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Penryn’s loss is Paraparaumu’s gain

Penryn’s loss is Paraparaumu’s gain

Oh those poor, poor people of Penryn.

Where? When? What has happened? All of which are perfectly good questions – so, let me explain why I raise the topic of this picked-upon town.

Penryn is a small Cornish coastal settlement. Said to have been founded in 1216, it is one of Cornwall’s “most ancient towns, with a wealth of charm, character and history”, according to my guide book. “Standing at the head of the Penryn River, it occupies a sheltered position and was a port of some significance in the 15th century”, so it goes on.

Today, Penryn is a bustling town, with a population of more than 7000 and has been designated as an important conservation area.

Trouble is, it’s also slowly but surely disappearing. Go on, try to Google for it and you’ll see what I mean. You’d think a simple online search would throw up sites galore. Well, yes, it does, just not about Penryn the Cornish town.

The reason?

Computer chips. Or more precisely, a new range of computer microprocessors from microchip maker Intel, codenamed Penryn (incidentally, the first working 45nm processors with hafnium-based high-K + metal gate transistor design, if you were interested).

Anyhow, what this means is that from the beginning of the year, Penryn the small Cornish coastal town has gradually been giving way to Penryn the computer chip in searches.

Eight of the first 10 hits for Penryn on Google are chip-related, one is for a South African school and just one is for the Cornish town. Seven of the next 10 are for chips (one is for Penryn’s local football team!).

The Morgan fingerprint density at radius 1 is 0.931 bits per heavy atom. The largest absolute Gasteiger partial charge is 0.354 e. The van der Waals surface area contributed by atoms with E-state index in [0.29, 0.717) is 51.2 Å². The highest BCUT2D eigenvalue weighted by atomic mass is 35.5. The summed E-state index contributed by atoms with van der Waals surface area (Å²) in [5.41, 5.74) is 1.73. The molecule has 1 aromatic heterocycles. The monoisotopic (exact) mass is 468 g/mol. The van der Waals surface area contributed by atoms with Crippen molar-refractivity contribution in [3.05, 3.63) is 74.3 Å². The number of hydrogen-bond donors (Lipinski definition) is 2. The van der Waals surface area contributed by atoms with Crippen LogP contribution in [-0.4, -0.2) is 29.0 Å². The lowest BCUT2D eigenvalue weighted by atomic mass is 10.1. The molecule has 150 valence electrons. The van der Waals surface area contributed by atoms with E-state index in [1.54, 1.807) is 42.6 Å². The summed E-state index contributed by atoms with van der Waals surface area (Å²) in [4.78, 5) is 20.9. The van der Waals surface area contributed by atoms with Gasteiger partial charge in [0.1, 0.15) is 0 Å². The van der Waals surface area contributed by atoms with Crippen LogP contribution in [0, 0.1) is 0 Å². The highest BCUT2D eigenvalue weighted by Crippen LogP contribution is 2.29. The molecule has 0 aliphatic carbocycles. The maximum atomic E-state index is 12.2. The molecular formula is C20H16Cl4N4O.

So, why Penryn?

“We need names for products internally,” explained a man at Intel marketing. “They are typically place names. The designers are based in Folsom, California, and 12 miles away is a town called Penryn.”

Ah.

Sadly, the irony of this quirk of geography doesn’t amuse the Cornish Tourist Board.

“Cornish tourism depends heavily on the internet for bookings,” says Teresa Timms of Visit Cornwall. “Although the launch of the Intel Penryn may raise the general profile of the town it may also compromise the town’s businesses.”

Indeed, this is a major worry for all the locals that have spent a lot of hard-earned cash trying to make sure their websites appear high up on a search engine’s ranking, especially on the all-important first page. When big-buck tech companies start paying for high search placings on the word ‘Penryn’, local companies will undoubtedly miss out.

However, in a move that should placate the Penrynians, Intel has given a “guarantee” that Penryn will not be the product name when the chips are launched. While that may be a relief to the people of Penryn, a quick search of the map around Folsom could have others fearing the worse in the future.

Within an hour’s drive of Folsom there are quite a few tasty looking place names (if you’re a software maker that is). Just down the road there’s Lotus, although that’s already gone. Cool, Volcano, Walnut, Antelope and Rescue (yes, they do exist) are probably a bit too weird.

Of course, that still leaves the people of Newcastle, Lincoln, Somerset, Plymouth, and Georgetown in the firing line. But, fortunately for us, there are no Invercargills, Nelsons, Paraparaumus, Hokitikas or Eketahunas to be seen in that corner of California.

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